The success of an auction of NDA sites highlights rising support for nuclear construction. As John McKenna discovers, now is the time to start training and recruiting staff for a bright future.
More from: Nuclear special: Nuke beginning
At a time when it is easy to be pessimistic, the recent successful auction of three Nuclear Decommissioning Authority (NDA) sites emphatically displayed the level of optimism surrounding the UK’s new nuclear power construction programme.
The sale should have been a disaster. Here were three plots of farmland − 178ha at Wylfa, Anglesey, 48ha at Oldbury, Gloucestershire, and 200ha at Bradwell, Essex − each adjacent to ageing Magnox nuclear power plants, which the NDA was attempting to sell during the biggest recession since the Great Depression.
With property and land prices in freefall, the NDA placed a reserve price of £35M on each site and, although it was hopeful of raising more than this, it surely underestimated just how highly treasured these desolate strips of land were. The three sites sold in April for a combined total of £387M, with a joint venture of German generators Eon and RWE Npower buying Wylfa and Oldbury and French generator EDF snapping up Bradwell.
These sites fetched such high prices not for what they were, but for their potential: the chance to build new nuclear power plants on sites with better than average chances of gaining planning permission. The Wylfa and Oldbury sites are adjacent to operational Magnox plants scheduled to close in March 2010, while the land at Bradwell sits next to a Magnox plant already being decommissioned.
Away from the specifics, foreign generators had the confidence to invest in land in the UK because nuclear power is enjoying the highest levels of political support since its postwar construction heyday in the 1950s and 1960s. There is also a pressing need to replace the UK’s ageing nuclear fleet as all but one of the UK’s operational nuclear power stations will have shut by 2025 due to age.
Indeed, EDF was so confident that Britain is on the verge of a new nuclear power revolution that in January it paid £12.5bn for British Energy, which operates eight of the UK’s 10 operational nuclear plants.
The French generator has already committed itself to building four new reactors with a total generating capacity of 6.4GW, with the first operational by 2017. Specifically, it plans to build and operate two reactors each at Hinkley Point in Somerset and Sizewell in Suffolk, both sites of existing British Energy reactors.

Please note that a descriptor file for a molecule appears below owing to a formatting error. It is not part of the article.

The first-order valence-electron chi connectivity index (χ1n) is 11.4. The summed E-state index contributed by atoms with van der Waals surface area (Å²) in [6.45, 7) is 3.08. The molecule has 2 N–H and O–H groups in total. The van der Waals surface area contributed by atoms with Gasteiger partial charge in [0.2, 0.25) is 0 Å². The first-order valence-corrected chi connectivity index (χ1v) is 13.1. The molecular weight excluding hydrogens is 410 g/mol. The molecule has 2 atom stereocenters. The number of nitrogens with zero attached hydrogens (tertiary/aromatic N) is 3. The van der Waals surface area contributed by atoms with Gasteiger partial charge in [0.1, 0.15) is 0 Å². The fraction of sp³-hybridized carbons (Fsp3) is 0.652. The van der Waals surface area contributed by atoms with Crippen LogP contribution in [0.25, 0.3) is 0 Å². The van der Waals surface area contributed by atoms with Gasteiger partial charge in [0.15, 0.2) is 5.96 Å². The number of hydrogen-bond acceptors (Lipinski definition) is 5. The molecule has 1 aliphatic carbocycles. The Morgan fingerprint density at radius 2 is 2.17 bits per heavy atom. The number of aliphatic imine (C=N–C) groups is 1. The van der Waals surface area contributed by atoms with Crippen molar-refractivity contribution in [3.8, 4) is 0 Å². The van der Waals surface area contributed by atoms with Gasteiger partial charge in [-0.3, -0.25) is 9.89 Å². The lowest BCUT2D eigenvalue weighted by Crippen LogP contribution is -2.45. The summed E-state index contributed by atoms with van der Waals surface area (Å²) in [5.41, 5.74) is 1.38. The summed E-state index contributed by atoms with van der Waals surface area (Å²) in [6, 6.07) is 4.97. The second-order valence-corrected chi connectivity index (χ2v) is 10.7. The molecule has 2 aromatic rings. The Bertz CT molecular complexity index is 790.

Gearing up for new energy
Meanwhile the 50:50 joint venture between Eon UK and RWE Npower has promised to build 6GW of new nuclear generating capacity.
“The total declared plans for the first phase of new build to 12.4GW [is] greater than our existing, but ageing, nuclear capacity,” said energy and climate change secretary Ed Miliband after April’s NDA site auction.
“The successful outcome of this site auction is yet more evidence of major energy players gearing up for investment in low carbon energy in the UK.”
“The successful outcome of this site auction is yet more evidence of major energy players gearing up for investment in low carbon energy.”
The 12.4GW of new capacity to which the three generators are already committed may not be the end of it either: under the terms of its purchase of British Energy, EDF committed to offer land at either Heysham or Dungeness to other potential new build developers.
Subject to various conditions being met, including the level of progress at its preferred Hinkley Point and Sizewell sites, EDF has also agreed to sell its land at Bradwell acquired as a result of the British Energy purchase and the NDA auction.
All in all, the government is now considering 11 applications for new nuclear power stations that could potentially be generating electricity by 2025 (see diagram below).
A public consultation on these sites closed last month and the government is now considering which sites to prioritise for construction. These sites would most likely be the first beneficiaries of the new planning regime, ushered in under last year’s Planning Act. This will enable major infrastructure projects deemed by ministers to be of national significance to be fast tracked through the planning system.
It is highly unlikely that all 11 proposed sites will make the government’s fast tracking list: EDF has favourites among those sites it has put forward and RWE’s nominated sites of Kirksanton and Braystones in Cumbria are the only two on the list not to be based on or next to existing nuclear plants.
Politicians are well aware that new nuclear power construction programmes are generally popular in communities where a nuclear power plant is already established as a major local employer. Building two plants on greenfield sites outside the Lake District would be seen by many as political suicide.